Why Ed Miliband went for Alan Johnson

Johnson, the affable former postie, stands in marked contrast to George Osborne.

Until late this morning, Alan Johnson had never been mentioned as a possible shadow chancellor. The widspread assumption was that the post would go to either Yvette Cooper or Ed Balls, Labour's two most economically literate figures, who finished first and third respectively in the shadow cabinet elections. Miliband's decision to hand the post to Johnson, a Labour veteran whose time many felt had passed, has taken almost everyone by surprise.

But Johnson, who the Tories have often described as the Labour politician they fear the most, may yet prove a canny appointment. From a Labour perspective, the affable former postie provides the perfect contrast with the man formally known as Gideon George Osborne. And the appointment of a key David Miliband ally will do much to bolster the Labour leader's pluralist credentials. Derided by some as a left-wing factionalist, Ed Miliband has shown that he can reach out to his brother's supporters.

The appointment also suggests that Miliband's position on the deficit may be closer to the original Darling plan than previously thought. Johnson has consistently defended the election pledge to halve the deficit by 2014 and has warned against an overtly anti-cuts strategy. It's notable that since his election as leader, Miliband has emphasised his desire to "do more from taxation", rather than any dramatic slowing of the deficit reduction plan.

The risk of a Balls appointment was always that the Tories would seize yet another opportunity to exploit divisions between a Labour leader and his (shadow) chancellor. And beyond the economics, Balls and Miliband's personal relationship is notoriously poor, as was demonstrated at the New Statesman Labour leadership hustings in June. After one particularly verbose answer from Balls, Miliband quipped, "It's like being back in the Treasury." (Both were advisers to Brown in his days as chancellor.) To which Balls humorlessly replied, "Tell us the answer then, Ed, like you normally do."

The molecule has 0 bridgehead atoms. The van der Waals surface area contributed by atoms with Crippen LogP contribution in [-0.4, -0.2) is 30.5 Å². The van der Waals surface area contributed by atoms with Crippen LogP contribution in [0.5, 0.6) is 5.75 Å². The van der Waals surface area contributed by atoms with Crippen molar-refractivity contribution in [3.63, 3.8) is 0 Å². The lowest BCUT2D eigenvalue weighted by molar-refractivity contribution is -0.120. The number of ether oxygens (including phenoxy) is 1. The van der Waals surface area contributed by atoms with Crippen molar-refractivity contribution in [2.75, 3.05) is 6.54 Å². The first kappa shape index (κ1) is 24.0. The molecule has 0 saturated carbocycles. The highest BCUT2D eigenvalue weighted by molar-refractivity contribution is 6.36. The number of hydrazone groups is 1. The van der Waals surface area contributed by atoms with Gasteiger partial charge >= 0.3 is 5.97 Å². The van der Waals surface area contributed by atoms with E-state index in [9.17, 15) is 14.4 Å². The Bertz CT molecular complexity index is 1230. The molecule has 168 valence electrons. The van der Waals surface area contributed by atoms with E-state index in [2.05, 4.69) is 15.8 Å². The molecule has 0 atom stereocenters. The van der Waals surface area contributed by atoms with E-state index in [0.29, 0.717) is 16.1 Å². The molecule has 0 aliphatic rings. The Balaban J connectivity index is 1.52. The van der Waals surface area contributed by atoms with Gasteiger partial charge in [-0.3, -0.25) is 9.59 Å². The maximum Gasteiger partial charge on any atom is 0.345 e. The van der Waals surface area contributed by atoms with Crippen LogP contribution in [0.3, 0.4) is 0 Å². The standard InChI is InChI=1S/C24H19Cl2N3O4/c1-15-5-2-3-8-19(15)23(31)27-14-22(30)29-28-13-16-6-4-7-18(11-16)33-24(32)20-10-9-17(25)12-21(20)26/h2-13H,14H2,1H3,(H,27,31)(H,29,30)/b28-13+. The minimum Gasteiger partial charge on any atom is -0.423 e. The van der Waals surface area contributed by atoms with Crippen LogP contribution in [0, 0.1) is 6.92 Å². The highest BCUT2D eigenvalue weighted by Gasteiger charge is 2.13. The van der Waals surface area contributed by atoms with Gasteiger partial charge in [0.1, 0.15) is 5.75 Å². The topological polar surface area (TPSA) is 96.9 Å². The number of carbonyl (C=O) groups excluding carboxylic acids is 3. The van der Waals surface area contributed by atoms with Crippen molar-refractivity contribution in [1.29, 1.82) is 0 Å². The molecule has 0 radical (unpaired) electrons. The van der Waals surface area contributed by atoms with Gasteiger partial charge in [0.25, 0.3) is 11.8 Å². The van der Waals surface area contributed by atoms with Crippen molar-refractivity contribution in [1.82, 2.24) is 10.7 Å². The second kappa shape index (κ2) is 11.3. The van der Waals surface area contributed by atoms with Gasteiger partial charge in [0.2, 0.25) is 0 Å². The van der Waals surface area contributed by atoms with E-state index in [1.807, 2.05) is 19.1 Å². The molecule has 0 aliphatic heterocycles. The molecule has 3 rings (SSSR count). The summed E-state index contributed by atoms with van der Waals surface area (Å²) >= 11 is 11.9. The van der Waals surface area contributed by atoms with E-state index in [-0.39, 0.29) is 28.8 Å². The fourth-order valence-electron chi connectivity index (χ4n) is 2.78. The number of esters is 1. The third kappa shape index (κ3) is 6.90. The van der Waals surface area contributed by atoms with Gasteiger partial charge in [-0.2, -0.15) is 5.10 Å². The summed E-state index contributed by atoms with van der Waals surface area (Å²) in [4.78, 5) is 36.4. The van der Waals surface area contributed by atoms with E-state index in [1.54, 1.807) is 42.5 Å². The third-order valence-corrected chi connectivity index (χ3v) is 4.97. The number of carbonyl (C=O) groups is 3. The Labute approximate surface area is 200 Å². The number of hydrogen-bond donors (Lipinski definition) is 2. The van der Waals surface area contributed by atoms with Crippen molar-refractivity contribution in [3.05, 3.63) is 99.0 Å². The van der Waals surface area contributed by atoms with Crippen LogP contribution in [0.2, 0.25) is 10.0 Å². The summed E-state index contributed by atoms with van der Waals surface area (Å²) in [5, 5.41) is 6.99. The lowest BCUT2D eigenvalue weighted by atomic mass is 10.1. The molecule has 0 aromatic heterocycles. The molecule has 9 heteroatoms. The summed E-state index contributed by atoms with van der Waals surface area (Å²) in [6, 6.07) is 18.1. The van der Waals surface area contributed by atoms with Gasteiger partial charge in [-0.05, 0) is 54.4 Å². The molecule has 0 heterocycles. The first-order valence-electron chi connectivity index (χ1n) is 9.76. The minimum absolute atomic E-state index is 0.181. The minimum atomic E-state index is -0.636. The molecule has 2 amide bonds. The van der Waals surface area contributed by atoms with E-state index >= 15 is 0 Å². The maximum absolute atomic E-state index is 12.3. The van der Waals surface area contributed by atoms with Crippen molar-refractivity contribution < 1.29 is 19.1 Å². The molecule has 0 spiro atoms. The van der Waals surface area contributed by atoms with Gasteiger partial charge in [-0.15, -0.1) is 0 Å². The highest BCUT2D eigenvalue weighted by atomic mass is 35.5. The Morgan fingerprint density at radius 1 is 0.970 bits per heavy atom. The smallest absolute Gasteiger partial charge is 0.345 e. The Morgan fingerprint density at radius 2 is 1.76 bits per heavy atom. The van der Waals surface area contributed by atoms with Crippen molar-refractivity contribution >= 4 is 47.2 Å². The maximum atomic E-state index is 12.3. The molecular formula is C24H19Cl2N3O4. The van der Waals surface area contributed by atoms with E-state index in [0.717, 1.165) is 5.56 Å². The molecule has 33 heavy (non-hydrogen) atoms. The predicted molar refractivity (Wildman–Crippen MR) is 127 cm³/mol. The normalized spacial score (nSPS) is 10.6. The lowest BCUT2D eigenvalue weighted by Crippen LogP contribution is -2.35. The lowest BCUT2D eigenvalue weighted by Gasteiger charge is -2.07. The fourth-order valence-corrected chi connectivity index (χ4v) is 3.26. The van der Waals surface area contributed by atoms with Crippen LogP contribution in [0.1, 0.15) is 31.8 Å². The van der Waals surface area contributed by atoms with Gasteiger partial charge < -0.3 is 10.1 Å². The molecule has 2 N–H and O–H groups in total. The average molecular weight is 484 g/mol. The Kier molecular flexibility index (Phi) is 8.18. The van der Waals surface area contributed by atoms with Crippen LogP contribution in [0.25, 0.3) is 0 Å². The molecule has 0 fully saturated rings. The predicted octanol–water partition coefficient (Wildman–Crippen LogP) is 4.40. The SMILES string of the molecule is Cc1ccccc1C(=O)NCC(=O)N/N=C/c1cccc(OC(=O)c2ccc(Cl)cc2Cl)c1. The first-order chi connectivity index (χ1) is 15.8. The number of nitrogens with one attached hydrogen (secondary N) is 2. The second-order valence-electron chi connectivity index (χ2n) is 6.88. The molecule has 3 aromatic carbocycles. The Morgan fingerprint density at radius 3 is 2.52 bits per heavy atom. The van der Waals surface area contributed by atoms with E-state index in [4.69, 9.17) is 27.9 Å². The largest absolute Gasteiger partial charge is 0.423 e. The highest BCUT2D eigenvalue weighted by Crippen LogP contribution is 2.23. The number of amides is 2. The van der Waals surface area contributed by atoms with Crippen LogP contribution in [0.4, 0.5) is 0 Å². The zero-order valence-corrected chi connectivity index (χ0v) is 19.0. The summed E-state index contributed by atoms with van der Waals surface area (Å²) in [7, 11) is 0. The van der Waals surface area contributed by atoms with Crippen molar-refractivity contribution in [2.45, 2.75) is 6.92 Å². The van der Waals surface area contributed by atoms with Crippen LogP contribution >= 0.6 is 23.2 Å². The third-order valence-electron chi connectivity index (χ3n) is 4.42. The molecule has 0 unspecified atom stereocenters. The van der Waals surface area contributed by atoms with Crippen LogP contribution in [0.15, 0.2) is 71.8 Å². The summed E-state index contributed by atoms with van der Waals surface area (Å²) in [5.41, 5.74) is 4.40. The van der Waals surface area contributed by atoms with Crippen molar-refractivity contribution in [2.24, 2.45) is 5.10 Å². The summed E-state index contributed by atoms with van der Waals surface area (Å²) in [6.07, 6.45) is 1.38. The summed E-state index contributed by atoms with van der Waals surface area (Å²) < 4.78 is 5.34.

In any case, Balls should relish the opportunity to shadow the Home Office. Like David Davis in the past, Labour's toughest streetfighter now has the chance to claim a series of ministerial scalps from a notoriously vulnerable department.

I can't help but feel that Yvette Cooper -- articulate, cerebral, popular -- was the woman for the job, but time is on her side. Miliband's surprise appointment will have Tory strategists scurrying back to the drawing board tonight.

George Eaton is political editor of the New Statesman.

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Why relations between Theresa May and Philip Hammond became tense so quickly

The political imperative of controlling immigration is clashing with the economic imperative of maintaining growth. 

There is no relationship in government more important than that between the prime minister and the chancellor. When Theresa May entered No.10, she chose Philip Hammond, a dependable technocrat and long-standing ally who she had known since Oxford University. 

But relations between the pair have proved far tenser than anticipated. On Wednesday, Hammond suggested that students could be excluded from the net migration target. "We are having conversations within government about the most appropriate way to record and address net migration," he told the Treasury select committee. The Chancellor, in common with many others, has long regarded the inclusion of students as an obstacle to growth. 

The following day Hammond was publicly rebuked by No.10. "Our position on who is included in the figures has not changed, and we are categorically not reviewing whether or not students are included," a spokesman said (as I reported in advance, May believes that the public would see this move as "a fix"). 

This is not the only clash in May's first 100 days. Hammond was aggrieved by the Prime Minister's criticisms of loose monetary policy (which forced No.10 to state that it "respects the independence of the Bank of England") and is resisting tougher controls on foreign takeovers. The Chancellor has also struck a more sceptical tone on the UK's economic prospects. "It is clear to me that the British people did not vote on June 23 to become poorer," he declared in his conference speech, a signal that national prosperity must come before control of immigration. 

May and Hammond's relationship was never going to match the remarkable bond between David Cameron and George Osborne. But should relations worsen it risks becoming closer to that beween Gordon Brown and Alistair Darling. Like Hammond, Darling entered the Treasury as a calm technocrat and an ally of the PM. But the extraordinary circumstances of the financial crisis transformed him into a far more assertive figure.

In times of turmoil, there is an inevitable clash between political and economic priorities. As prime minister, Brown resisted talk of cuts for fear of the electoral consequences. But as chancellor, Darling was more concerned with the bottom line (backing a rise in VAT). By analogy, May is focused on the political imperative of controlling immigration, while Hammond is focused on the economic imperative of maintaining growth. If their relationship is to endure far tougher times they will soon need to find a middle way. 

George Eaton is political editor of the New Statesman.